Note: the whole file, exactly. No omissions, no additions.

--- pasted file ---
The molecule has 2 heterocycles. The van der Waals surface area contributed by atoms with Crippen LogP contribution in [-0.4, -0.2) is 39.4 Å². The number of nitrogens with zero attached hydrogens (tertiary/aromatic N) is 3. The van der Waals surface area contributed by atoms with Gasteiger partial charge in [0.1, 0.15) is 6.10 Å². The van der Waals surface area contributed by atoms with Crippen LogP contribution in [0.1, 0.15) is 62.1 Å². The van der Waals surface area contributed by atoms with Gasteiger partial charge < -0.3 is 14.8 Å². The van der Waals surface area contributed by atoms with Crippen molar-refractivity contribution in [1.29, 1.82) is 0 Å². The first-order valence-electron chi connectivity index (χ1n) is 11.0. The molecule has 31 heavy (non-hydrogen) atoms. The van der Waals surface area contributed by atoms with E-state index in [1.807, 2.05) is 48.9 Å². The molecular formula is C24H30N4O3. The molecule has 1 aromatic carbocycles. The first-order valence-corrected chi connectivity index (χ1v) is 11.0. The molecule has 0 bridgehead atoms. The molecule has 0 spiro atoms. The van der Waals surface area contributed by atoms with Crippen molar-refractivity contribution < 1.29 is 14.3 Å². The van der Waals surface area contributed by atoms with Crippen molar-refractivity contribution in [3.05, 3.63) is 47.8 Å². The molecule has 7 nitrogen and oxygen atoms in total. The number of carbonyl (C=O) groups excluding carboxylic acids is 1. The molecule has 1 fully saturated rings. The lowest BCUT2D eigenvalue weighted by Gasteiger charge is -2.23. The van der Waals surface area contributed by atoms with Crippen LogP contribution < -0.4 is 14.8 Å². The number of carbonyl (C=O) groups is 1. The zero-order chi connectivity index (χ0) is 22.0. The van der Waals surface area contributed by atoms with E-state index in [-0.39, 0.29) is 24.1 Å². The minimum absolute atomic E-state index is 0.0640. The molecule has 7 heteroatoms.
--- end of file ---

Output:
The molecule has 2 heterocycles. The van der Waals surface area contributed by atoms with Crippen LogP contribution in [-0.4, -0.2) is 39.4 Å². The number of nitrogens with zero attached hydrogens (tertiary/aromatic N) is 3. The van der Waals surface area contributed by atoms with Gasteiger partial charge in [0.1, 0.15) is 6.10 Å². The van der Waals surface area contributed by atoms with Crippen LogP contribution in [0.1, 0.15) is 62.1 Å². The van der Waals surface area contributed by atoms with Gasteiger partial charge < -0.3 is 14.8 Å². The van der Waals surface area contributed by atoms with Crippen molar-refractivity contribution in [1.29, 1.82) is 0 Å². The first-order valence-electron chi connectivity index (χ1n) is 11.0. The molecule has 31 heavy (non-hydrogen) atoms. The van der Waals surface area contributed by atoms with E-state index in [1.807, 2.05) is 48.9 Å². The molecular formula is C24H30N4O3. The molecule has 1 aromatic carbocycles. The first-order valence-corrected chi connectivity index (χ1v) is 11.0. The molecule has 0 bridgehead atoms. The molecule has 0 spiro atoms. The van der Waals surface area contributed by atoms with Crippen molar-refractivity contribution < 1.29 is 14.3 Å². The van der Waals surface area contributed by atoms with Crippen molar-refractivity contribution in [3.05, 3.63) is 47.8 Å². The molecule has 7 nitrogen and oxygen atoms in total. The number of carbonyl (C=O) groups excluding carboxylic acids is 1. The molecule has 1 fully saturated rings. The lowest BCUT2D eigenvalue weighted by Gasteiger charge is -2.23. The van der Waals surface area contributed by atoms with Crippen LogP contribution < -0.4 is 14.8 Å². The number of carbonyl (C=O) groups is 1. The zero-order chi connectivity index (χ0) is 22.0. The van der Waals surface area contributed by atoms with E-state index in [-0.39, 0.29) is 24.1 Å². The minimum absolute atomic E-state index is 0.0640. The molecule has 7 heteroatoms.